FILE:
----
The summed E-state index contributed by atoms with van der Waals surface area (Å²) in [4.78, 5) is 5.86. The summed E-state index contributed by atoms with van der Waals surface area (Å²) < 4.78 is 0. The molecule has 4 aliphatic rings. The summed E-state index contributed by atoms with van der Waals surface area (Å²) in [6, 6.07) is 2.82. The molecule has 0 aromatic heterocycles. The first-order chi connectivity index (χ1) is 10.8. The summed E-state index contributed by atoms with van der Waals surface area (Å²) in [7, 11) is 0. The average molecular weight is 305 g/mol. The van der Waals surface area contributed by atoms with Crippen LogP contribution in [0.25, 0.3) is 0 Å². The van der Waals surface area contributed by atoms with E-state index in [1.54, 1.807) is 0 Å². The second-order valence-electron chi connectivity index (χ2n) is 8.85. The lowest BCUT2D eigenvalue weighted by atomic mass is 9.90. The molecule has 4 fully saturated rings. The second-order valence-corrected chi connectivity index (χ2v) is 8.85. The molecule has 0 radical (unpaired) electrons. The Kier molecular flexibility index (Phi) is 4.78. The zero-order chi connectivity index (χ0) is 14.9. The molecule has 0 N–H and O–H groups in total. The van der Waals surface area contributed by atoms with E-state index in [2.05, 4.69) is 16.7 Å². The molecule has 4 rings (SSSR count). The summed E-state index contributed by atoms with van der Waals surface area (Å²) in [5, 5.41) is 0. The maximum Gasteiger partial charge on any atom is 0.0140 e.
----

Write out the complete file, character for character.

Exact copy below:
The summed E-state index contributed by atoms with van der Waals surface area (Å²) in [4.78, 5) is 5.86. The summed E-state index contributed by atoms with van der Waals surface area (Å²) < 4.78 is 0. The molecule has 4 aliphatic rings. The summed E-state index contributed by atoms with van der Waals surface area (Å²) in [6, 6.07) is 2.82. The molecule has 0 aromatic heterocycles. The first-order chi connectivity index (χ1) is 10.8. The summed E-state index contributed by atoms with van der Waals surface area (Å²) in [7, 11) is 0. The average molecular weight is 305 g/mol. The van der Waals surface area contributed by atoms with Crippen LogP contribution in [0.25, 0.3) is 0 Å². The van der Waals surface area contributed by atoms with E-state index in [1.54, 1.807) is 0 Å². The second-order valence-electron chi connectivity index (χ2n) is 8.85. The lowest BCUT2D eigenvalue weighted by atomic mass is 9.90. The molecule has 4 fully saturated rings. The second-order valence-corrected chi connectivity index (χ2v) is 8.85. The molecule has 0 radical (unpaired) electrons. The Kier molecular flexibility index (Phi) is 4.78. The zero-order chi connectivity index (χ0) is 14.9. The molecule has 0 N–H and O–H groups in total. The van der Waals surface area contributed by atoms with E-state index in [2.05, 4.69) is 16.7 Å². The molecule has 4 rings (SSSR count). The summed E-state index contributed by atoms with van der Waals surface area (Å²) in [5, 5.41) is 0. The maximum Gasteiger partial charge on any atom is 0.0140 e.